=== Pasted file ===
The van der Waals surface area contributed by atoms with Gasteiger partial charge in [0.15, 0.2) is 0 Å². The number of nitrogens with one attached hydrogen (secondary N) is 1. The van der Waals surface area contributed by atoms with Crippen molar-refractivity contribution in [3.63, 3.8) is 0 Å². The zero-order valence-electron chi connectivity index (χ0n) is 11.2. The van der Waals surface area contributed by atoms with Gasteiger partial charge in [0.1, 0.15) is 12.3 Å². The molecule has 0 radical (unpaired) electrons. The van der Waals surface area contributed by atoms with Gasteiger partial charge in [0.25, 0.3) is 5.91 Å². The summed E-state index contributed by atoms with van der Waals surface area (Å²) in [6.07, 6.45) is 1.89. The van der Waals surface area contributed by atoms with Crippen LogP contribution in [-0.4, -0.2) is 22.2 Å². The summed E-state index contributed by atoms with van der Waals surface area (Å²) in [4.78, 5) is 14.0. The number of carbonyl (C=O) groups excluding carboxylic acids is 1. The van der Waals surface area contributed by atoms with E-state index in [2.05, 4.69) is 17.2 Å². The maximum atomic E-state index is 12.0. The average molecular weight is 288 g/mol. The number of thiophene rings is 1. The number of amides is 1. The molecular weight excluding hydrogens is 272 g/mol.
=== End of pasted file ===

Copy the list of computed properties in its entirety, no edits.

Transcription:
The van der Waals surface area contributed by atoms with Gasteiger partial charge in [0.15, 0.2) is 0 Å². The number of nitrogens with one attached hydrogen (secondary N) is 1. The van der Waals surface area contributed by atoms with Crippen molar-refractivity contribution in [3.63, 3.8) is 0 Å². The zero-order valence-electron chi connectivity index (χ0n) is 11.2. The van der Waals surface area contributed by atoms with Gasteiger partial charge in [0.1, 0.15) is 12.3 Å². The molecule has 0 radical (unpaired) electrons. The van der Waals surface area contributed by atoms with Gasteiger partial charge in [0.25, 0.3) is 5.91 Å². The summed E-state index contributed by atoms with van der Waals surface area (Å²) in [6.07, 6.45) is 1.89. The van der Waals surface area contributed by atoms with Crippen LogP contribution in [-0.4, -0.2) is 22.2 Å². The summed E-state index contributed by atoms with van der Waals surface area (Å²) in [4.78, 5) is 14.0. The number of carbonyl (C=O) groups excluding carboxylic acids is 1. The van der Waals surface area contributed by atoms with E-state index in [2.05, 4.69) is 17.2 Å². The maximum atomic E-state index is 12.0. The average molecular weight is 288 g/mol. The number of thiophene rings is 1. The number of amides is 1. The molecular weight excluding hydrogens is 272 g/mol.